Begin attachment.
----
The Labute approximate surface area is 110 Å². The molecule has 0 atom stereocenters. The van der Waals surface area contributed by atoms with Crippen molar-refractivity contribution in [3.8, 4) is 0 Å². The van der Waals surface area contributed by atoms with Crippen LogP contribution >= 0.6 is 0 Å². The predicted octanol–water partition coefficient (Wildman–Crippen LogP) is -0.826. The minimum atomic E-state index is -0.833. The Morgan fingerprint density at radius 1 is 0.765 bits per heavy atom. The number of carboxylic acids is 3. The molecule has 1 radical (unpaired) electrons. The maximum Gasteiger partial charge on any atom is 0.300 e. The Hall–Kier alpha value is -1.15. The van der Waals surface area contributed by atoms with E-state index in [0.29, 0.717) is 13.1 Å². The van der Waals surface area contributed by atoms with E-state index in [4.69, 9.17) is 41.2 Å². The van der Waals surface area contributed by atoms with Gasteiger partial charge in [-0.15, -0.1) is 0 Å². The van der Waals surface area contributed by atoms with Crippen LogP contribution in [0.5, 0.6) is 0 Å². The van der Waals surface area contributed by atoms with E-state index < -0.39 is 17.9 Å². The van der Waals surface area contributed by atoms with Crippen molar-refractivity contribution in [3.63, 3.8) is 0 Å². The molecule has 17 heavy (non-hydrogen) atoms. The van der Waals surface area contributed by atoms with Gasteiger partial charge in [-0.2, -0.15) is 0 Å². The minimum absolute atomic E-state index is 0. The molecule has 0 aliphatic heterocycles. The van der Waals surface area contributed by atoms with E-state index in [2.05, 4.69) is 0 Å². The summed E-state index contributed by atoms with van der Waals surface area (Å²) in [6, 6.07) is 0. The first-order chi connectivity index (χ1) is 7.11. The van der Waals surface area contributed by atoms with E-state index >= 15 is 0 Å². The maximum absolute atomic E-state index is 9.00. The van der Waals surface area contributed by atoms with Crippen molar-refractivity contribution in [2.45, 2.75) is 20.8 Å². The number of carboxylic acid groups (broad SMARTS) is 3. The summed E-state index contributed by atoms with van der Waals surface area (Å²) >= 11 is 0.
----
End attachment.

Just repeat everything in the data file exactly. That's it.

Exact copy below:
The Labute approximate surface area is 110 Å². The molecule has 0 atom stereocenters. The van der Waals surface area contributed by atoms with Crippen molar-refractivity contribution in [3.8, 4) is 0 Å². The van der Waals surface area contributed by atoms with Crippen LogP contribution >= 0.6 is 0 Å². The predicted octanol–water partition coefficient (Wildman–Crippen LogP) is -0.826. The minimum atomic E-state index is -0.833. The Morgan fingerprint density at radius 1 is 0.765 bits per heavy atom. The number of carboxylic acids is 3. The molecule has 1 radical (unpaired) electrons. The maximum Gasteiger partial charge on any atom is 0.300 e. The Hall–Kier alpha value is -1.15. The van der Waals surface area contributed by atoms with E-state index in [0.29, 0.717) is 13.1 Å². The van der Waals surface area contributed by atoms with E-state index in [4.69, 9.17) is 41.2 Å². The van der Waals surface area contributed by atoms with Gasteiger partial charge in [-0.15, -0.1) is 0 Å². The van der Waals surface area contributed by atoms with Crippen LogP contribution in [0.5, 0.6) is 0 Å². The van der Waals surface area contributed by atoms with E-state index < -0.39 is 17.9 Å². The van der Waals surface area contributed by atoms with Crippen molar-refractivity contribution in [3.63, 3.8) is 0 Å². The molecule has 17 heavy (non-hydrogen) atoms. The van der Waals surface area contributed by atoms with Gasteiger partial charge in [-0.2, -0.15) is 0 Å². The minimum absolute atomic E-state index is 0. The molecule has 0 aliphatic heterocycles. The van der Waals surface area contributed by atoms with E-state index in [2.05, 4.69) is 0 Å². The summed E-state index contributed by atoms with van der Waals surface area (Å²) in [6, 6.07) is 0. The first-order chi connectivity index (χ1) is 7.11. The van der Waals surface area contributed by atoms with E-state index >= 15 is 0 Å². The maximum absolute atomic E-state index is 9.00. The van der Waals surface area contributed by atoms with Crippen molar-refractivity contribution in [2.45, 2.75) is 20.8 Å². The number of carboxylic acid groups (broad SMARTS) is 3. The summed E-state index contributed by atoms with van der Waals surface area (Å²) >= 11 is 0.